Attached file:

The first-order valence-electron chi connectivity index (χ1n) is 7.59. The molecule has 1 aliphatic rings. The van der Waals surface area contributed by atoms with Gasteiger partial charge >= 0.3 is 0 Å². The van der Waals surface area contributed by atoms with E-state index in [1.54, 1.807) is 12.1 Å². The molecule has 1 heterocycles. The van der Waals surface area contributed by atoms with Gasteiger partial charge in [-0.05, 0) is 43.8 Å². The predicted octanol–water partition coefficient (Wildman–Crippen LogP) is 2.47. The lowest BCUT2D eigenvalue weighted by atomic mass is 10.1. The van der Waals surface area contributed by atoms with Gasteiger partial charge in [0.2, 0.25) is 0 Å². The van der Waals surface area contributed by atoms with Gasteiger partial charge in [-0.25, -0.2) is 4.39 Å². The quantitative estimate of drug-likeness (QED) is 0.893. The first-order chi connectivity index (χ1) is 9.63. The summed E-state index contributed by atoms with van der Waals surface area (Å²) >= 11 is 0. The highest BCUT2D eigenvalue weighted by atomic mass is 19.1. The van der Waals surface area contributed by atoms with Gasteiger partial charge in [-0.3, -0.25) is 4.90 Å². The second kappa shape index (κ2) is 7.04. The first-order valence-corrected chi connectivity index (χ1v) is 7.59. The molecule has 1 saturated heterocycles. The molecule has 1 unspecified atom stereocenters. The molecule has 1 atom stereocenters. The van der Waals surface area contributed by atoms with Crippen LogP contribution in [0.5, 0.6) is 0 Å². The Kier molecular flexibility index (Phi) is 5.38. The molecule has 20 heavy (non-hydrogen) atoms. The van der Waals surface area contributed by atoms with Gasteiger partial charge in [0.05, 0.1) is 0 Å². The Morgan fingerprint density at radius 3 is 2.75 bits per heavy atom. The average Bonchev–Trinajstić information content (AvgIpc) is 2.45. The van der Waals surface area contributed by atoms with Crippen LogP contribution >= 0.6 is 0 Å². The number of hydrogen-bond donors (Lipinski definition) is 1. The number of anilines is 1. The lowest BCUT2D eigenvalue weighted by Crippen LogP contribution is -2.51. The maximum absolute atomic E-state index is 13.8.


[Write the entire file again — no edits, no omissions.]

The first-order valence-electron chi connectivity index (χ1n) is 7.59. The molecule has 1 aliphatic rings. The van der Waals surface area contributed by atoms with Gasteiger partial charge >= 0.3 is 0 Å². The van der Waals surface area contributed by atoms with E-state index in [1.54, 1.807) is 12.1 Å². The molecule has 1 heterocycles. The van der Waals surface area contributed by atoms with Gasteiger partial charge in [-0.05, 0) is 43.8 Å². The predicted octanol–water partition coefficient (Wildman–Crippen LogP) is 2.47. The lowest BCUT2D eigenvalue weighted by atomic mass is 10.1. The van der Waals surface area contributed by atoms with Gasteiger partial charge in [0.2, 0.25) is 0 Å². The van der Waals surface area contributed by atoms with Gasteiger partial charge in [-0.25, -0.2) is 4.39 Å². The quantitative estimate of drug-likeness (QED) is 0.893. The first-order chi connectivity index (χ1) is 9.63. The summed E-state index contributed by atoms with van der Waals surface area (Å²) >= 11 is 0. The highest BCUT2D eigenvalue weighted by atomic mass is 19.1. The van der Waals surface area contributed by atoms with Gasteiger partial charge in [-0.3, -0.25) is 4.90 Å². The second kappa shape index (κ2) is 7.04. The first-order valence-corrected chi connectivity index (χ1v) is 7.59. The molecule has 1 saturated heterocycles. The molecule has 1 unspecified atom stereocenters. The molecule has 1 atom stereocenters. The van der Waals surface area contributed by atoms with Crippen LogP contribution in [0.5, 0.6) is 0 Å². The Kier molecular flexibility index (Phi) is 5.38. The molecule has 20 heavy (non-hydrogen) atoms. The van der Waals surface area contributed by atoms with Gasteiger partial charge in [0.05, 0.1) is 0 Å². The Morgan fingerprint density at radius 3 is 2.75 bits per heavy atom. The average Bonchev–Trinajstić information content (AvgIpc) is 2.45. The van der Waals surface area contributed by atoms with Crippen LogP contribution >= 0.6 is 0 Å². The number of hydrogen-bond donors (Lipinski definition) is 1. The number of anilines is 1. The lowest BCUT2D eigenvalue weighted by Crippen LogP contribution is -2.51. The maximum absolute atomic E-state index is 13.8.